The elevation of the Tour du Mont Blanc ranges between 1,000 m (3,281 ft) and 2,665 m (8,743 ft), which is high enough to provide a good challenge and some amazing scenery, but not high enough that most people have to worry about acclimatization or altitude sickness. Both the Col des Fours in France and the Fenêtre d’Arpette in Switzerland are the official highest points on the trail. Total elevation gain – 705m

Elevation graph on Tour du Mont Blanc trek in France and Italy
Elevation graph on Tour du Mont Blanc trek in France and Italy

Total Gain: 705m

Tour du Mont Blanc Map

The typical TMB starts in Chamonix and works counter-clockwise. Instead of starting in Chamonix, we take a bus to Les Houches and both begin and end the trek here, as it’s a gentler ascent. This also saves the views across the valley of the Aguille Verte and Mont Black to the finale of the hike. It also avoids the knee crunching descent down the Les Houches, which has stopped many hikers on Day 1 with blisters and knee pain.

Our favourite route, which combines refugios and hotels, starts from Les Houches to Les Contamines for the night, then onto Refuge Les Mottet, stopping at Refuge de Bonhomme for lunch. Then proceed to Refugio Elisabetta – a wonderful stop for the night, even if it’s a short day. Usually we make sure to pick up some cake at Rifugio Elisabetta en route to Courmayeur for a rest day. We definitely recommend for you to spend an entire day in Courmayeur, roughly halfway through the trek, as it gives you time to do laundry, relax, and soak in some Italian culture (and maybe a relaxing bath!). Also, did we mention eat?!

Continue over a few more passes to Refuge Walter-Bonatti then head into Switzerland to La Fouly. Be warned: prices in Switzerland are incredibly expensive! Nights in Switzerland will be spent in Champex and Trient, so prepare to have your wallet emptied! Don’t worry – you will be rewarded upon entering France over the famous Col De Balme by a fantastic refugio with delicious snacks and coffee. Some people finish the trek down at Argentière. For us though, one of the highlights is getting up high above Chamonix and looking back at the Mont Blanc Massif and then finishing back in Les Houches.


Tour du Mont Blanc in Guesthouses
This magical 7-day self-guided Tour du Mont Blanc hike follows the world-renowned tour route, but as a shortened version that takes in the highlights of the TMB, and uses local transport to shorten the valley bottom walking sections. If you only have a week, this is the best Tour du Mont Blanc itinerary.

Tour du Mont Blanc Highlights in Hotels
Follow the classic Tour du Mont Blanc circuit route for 7 days and spend each night in a hotel with a private room, shower, and other luxuries to make your tour as comfortable as possible. Luggage transfers are also an option.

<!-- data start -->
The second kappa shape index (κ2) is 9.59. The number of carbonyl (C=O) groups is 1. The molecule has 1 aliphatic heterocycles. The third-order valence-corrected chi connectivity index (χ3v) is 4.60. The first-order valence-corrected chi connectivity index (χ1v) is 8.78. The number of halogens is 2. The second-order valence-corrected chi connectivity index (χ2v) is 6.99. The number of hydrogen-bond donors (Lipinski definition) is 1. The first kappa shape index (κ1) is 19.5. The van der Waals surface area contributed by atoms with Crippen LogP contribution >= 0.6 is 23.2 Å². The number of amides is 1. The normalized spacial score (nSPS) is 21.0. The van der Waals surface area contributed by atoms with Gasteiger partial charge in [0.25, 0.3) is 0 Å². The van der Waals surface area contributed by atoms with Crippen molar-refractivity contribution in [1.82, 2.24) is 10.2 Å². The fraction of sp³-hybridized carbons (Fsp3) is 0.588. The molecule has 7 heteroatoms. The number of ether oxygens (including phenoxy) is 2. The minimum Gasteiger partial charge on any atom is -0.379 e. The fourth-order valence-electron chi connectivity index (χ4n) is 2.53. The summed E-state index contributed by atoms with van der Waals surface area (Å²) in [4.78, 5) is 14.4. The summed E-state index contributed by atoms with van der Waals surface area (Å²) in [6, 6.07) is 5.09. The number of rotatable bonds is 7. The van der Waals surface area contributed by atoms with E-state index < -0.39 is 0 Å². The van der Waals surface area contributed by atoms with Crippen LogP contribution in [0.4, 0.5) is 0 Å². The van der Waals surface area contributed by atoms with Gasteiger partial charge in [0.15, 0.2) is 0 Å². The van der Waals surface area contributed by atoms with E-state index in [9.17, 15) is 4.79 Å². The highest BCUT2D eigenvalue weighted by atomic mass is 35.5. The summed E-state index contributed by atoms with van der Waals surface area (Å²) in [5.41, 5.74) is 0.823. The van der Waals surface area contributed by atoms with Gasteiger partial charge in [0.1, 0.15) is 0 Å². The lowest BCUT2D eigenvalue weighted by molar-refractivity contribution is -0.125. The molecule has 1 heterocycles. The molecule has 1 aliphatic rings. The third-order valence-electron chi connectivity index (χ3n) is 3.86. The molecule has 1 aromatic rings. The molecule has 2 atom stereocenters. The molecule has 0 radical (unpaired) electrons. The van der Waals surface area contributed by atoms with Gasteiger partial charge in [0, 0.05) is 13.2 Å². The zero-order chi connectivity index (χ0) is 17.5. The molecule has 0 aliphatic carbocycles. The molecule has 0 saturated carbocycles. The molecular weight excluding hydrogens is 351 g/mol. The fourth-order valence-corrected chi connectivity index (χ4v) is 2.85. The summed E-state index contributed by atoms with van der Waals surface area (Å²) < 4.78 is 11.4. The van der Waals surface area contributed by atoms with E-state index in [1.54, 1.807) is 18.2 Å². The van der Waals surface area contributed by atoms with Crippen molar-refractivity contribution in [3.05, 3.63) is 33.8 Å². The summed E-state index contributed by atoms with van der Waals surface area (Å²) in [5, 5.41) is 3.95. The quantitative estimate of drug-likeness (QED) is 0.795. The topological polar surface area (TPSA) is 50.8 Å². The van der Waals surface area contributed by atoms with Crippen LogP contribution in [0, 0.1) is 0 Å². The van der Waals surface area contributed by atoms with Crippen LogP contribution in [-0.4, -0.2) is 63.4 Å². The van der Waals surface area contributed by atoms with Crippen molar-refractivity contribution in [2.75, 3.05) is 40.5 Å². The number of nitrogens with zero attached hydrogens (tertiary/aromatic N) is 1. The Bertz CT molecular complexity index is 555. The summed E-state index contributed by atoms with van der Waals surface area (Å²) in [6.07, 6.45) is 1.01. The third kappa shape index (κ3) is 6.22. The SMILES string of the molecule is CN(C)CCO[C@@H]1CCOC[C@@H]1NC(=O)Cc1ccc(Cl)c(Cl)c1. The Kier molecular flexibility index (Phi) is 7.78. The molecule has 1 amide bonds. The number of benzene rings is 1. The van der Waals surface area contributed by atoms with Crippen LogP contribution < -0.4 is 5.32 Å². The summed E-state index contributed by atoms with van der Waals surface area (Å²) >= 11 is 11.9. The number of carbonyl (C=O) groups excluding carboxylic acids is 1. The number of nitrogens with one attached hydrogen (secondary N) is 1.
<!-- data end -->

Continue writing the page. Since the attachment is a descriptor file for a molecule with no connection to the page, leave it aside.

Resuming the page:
View of Tour du Mont Blanc trail
View of Tour du Mont Blanc trail


Tour du Mont Blanc Difficulty

The Tour du Mont Blanc is rated as moderate to strenuous. Hikers should be prepared to walk up to 8 hours per day with over 1,000 m of elevation change. If you are concerned about the level of difficulty, consider booking a tour that includes luggage transfers to lighten your load.

What to pack for the Tour du Mont Blanc

Packing for the Tour du Mont Blanc trek is similar to any trekking tour. It is important to wear sturdy hiking boots that have been well broken in, and hiking socks with a light cushion are also recommended. Avoid cotton clothing and plan to wear layers that can adapt to the changing weather conditions. Layers that can keep you warm and dry are important to pack. You should also be able to carry water and snacks, and be sure to bring a flashlight and a first aid kit. Don’t forget a sleeping bag or travel sheet if you’re staying in the refuges. Read more about Required Gear for a great trek.

When to book accommodations on Tour du Mont Blanc

If you are trekking the Tour du Mont Blanc during the peak season of July and August, it is recommended that reserve accommodations in advance, as this route is very popular and the local hotels and refuges are often fully booked. Book as early as possible to increase your chances of booking the locations and dates that you want. Many trekkers begin booking in January or February. One tip is to book your room in Les Chapieux first, since this is the smallest town with the fewest available rooms. Booking a tour that includes accommodations can save you the hassle of figuring out these details yourself.

If you are planning your trek for the off-peak season, you can wait longer to make your reservations, or even make reservations as you are on the trek.

Mountain Views Baby
Mountain Views Baby

How long does the Tour du Mont Blanc Take

The Tour du Mont Blanc typically takes 7-10 days depending on how far you choose to walk each day. If you would like to plan rest days along the route or have time to explore the area further, take this into account as you plan your trip.

Leaving luggage at the hotel when hiking Mont Blanc

Carrying the extra weight of all your luggage can increase the difficulty of the Tour du Mont Blanc, and if you are planning to do this it might be wise to plan for slightly shorter hiking days. If you book a tour that includes luggage transfer, then you can leave your luggage at the hotel or refuge and find your belongings waiting for you at your next stop at the end of the day.

What can you do after the trek?

After Les Houches, head back to Chamonix and spend a few days enjoying one of the world’s greatest mountain towns. There are great local hikes, a trip up the Aiguille du Midi and a ride to the Mer de Glace.

The Tour duMont Blanc is rightfully considered one of the best trekking experiences on Earth. For optimal enjoyment, plan your trek outside of the peak summer season to avoid the crowds. The incredible scenery and rich cultural experiences you’ll have in the Alps guarantee that your TMB trek is one that you won’t soon forget!